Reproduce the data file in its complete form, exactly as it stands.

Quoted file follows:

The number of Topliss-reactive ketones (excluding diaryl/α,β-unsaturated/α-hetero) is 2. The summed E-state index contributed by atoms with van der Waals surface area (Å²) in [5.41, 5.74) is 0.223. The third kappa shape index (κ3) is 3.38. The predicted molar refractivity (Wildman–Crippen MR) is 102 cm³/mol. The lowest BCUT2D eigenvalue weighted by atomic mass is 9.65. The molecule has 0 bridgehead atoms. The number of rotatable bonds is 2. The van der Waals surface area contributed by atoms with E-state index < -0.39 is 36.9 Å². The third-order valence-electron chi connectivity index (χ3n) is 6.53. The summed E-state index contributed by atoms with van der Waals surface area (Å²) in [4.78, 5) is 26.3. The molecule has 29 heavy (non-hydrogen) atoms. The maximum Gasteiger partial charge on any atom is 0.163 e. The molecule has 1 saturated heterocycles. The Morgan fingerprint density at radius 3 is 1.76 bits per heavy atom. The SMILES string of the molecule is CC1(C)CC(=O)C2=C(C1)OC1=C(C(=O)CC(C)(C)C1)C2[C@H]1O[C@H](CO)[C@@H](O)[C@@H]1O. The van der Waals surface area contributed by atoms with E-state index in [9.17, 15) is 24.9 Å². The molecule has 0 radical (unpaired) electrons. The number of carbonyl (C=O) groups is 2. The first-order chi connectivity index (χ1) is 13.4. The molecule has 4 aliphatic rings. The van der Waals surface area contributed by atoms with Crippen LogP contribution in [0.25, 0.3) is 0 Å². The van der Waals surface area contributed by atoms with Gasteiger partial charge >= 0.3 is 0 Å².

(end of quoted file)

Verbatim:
The number of Topliss-reactive ketones (excluding diaryl/α,β-unsaturated/α-hetero) is 2. The summed E-state index contributed by atoms with van der Waals surface area (Å²) in [5.41, 5.74) is 0.223. The third kappa shape index (κ3) is 3.38. The predicted molar refractivity (Wildman–Crippen MR) is 102 cm³/mol. The lowest BCUT2D eigenvalue weighted by atomic mass is 9.65. The molecule has 0 bridgehead atoms. The number of rotatable bonds is 2. The van der Waals surface area contributed by atoms with E-state index < -0.39 is 36.9 Å². The third-order valence-electron chi connectivity index (χ3n) is 6.53. The summed E-state index contributed by atoms with van der Waals surface area (Å²) in [4.78, 5) is 26.3. The molecule has 29 heavy (non-hydrogen) atoms. The maximum Gasteiger partial charge on any atom is 0.163 e. The molecule has 1 saturated heterocycles. The Morgan fingerprint density at radius 3 is 1.76 bits per heavy atom. The SMILES string of the molecule is CC1(C)CC(=O)C2=C(C1)OC1=C(C(=O)CC(C)(C)C1)C2[C@H]1O[C@H](CO)[C@@H](O)[C@@H]1O. The van der Waals surface area contributed by atoms with E-state index in [9.17, 15) is 24.9 Å². The molecule has 0 radical (unpaired) electrons. The number of carbonyl (C=O) groups is 2. The first-order chi connectivity index (χ1) is 13.4. The molecule has 4 aliphatic rings. The van der Waals surface area contributed by atoms with Crippen LogP contribution in [0.25, 0.3) is 0 Å². The van der Waals surface area contributed by atoms with Gasteiger partial charge >= 0.3 is 0 Å².